Christian Counseling: What’s the Difference?

What’s the difference between Christian counseling and… regular counseling? Is there one? Can someone who isn’t Christian see a Christian therapist?

We’re going to try to answer some of the most commonly asked questions about Christian counseling in this post. Have a question that wasn’t covered here? Leave a comment or send us a message over on the contact page!

What do you have to do to become a Christian counselor?

Christian counseling does not have a regulated description, so a Christian counselor could be a counselor who is a Christian, or it could be a counselor with additional training in Bible and theology in addition to their therapy skills and training. I got my therapy degree from seminary because I believe that theological training is important. I wanted to have in-depth knowledge of Christian beliefs before I advertised myself as a Christian counselor.

Not all Christian counselors have this kind of training. In fact, many churches hire ‘counselors’ who are just kind, empathetic people with no counseling experience or even a degree in therapy. Practitioners in the state of California should have a MFT, PCC, or MSW designation to show they’ve completed a master’s level degree and have training in how to do therapy. Licensed professionals will have L in front of their credential- LMFT, LPCC, or LCSW. Both licensed and prelicensed therapists are capable of providing good therapy, but a prelicensed therapist will be working under the supervision of a licensed clinician.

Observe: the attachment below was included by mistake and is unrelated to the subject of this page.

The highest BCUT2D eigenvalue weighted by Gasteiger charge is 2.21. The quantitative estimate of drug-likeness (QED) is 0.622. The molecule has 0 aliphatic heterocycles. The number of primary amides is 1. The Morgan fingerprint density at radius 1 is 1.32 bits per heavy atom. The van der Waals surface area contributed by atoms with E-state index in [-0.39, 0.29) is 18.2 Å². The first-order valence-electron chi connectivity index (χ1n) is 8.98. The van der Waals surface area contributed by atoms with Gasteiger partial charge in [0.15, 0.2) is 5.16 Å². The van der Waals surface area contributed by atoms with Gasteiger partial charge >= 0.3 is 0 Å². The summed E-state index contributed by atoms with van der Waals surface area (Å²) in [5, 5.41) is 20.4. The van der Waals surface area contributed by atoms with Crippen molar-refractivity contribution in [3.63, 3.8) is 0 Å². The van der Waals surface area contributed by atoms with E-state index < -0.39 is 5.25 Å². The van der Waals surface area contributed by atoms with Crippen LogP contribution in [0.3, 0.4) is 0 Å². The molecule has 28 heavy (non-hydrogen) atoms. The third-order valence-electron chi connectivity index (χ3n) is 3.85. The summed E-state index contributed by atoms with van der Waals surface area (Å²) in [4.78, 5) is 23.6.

What about people who aren’t Christian?

Every therapist is able to do appropriate therapy whether you’re Christian or not. We’ll ask you about your religious beliefs during the intake at your first session. If you indicate that you’re not Christian, we’ll use the best possible empirically proven methods to help you meet your mental health goals. If you say you are Christian, we’ll ask you if you want to integrate religious or theological discussion into your sessions using empirically proven methods. You can always change your mind later.

Your therapist should never evangelize to you in session or pressure you about your religious or spiritual beliefs. In fact, that’s against the law. You can file a consumer complaint to the Board of Behavioral Sciences if you think your therapist is doing something illegal or unethical in your sessions.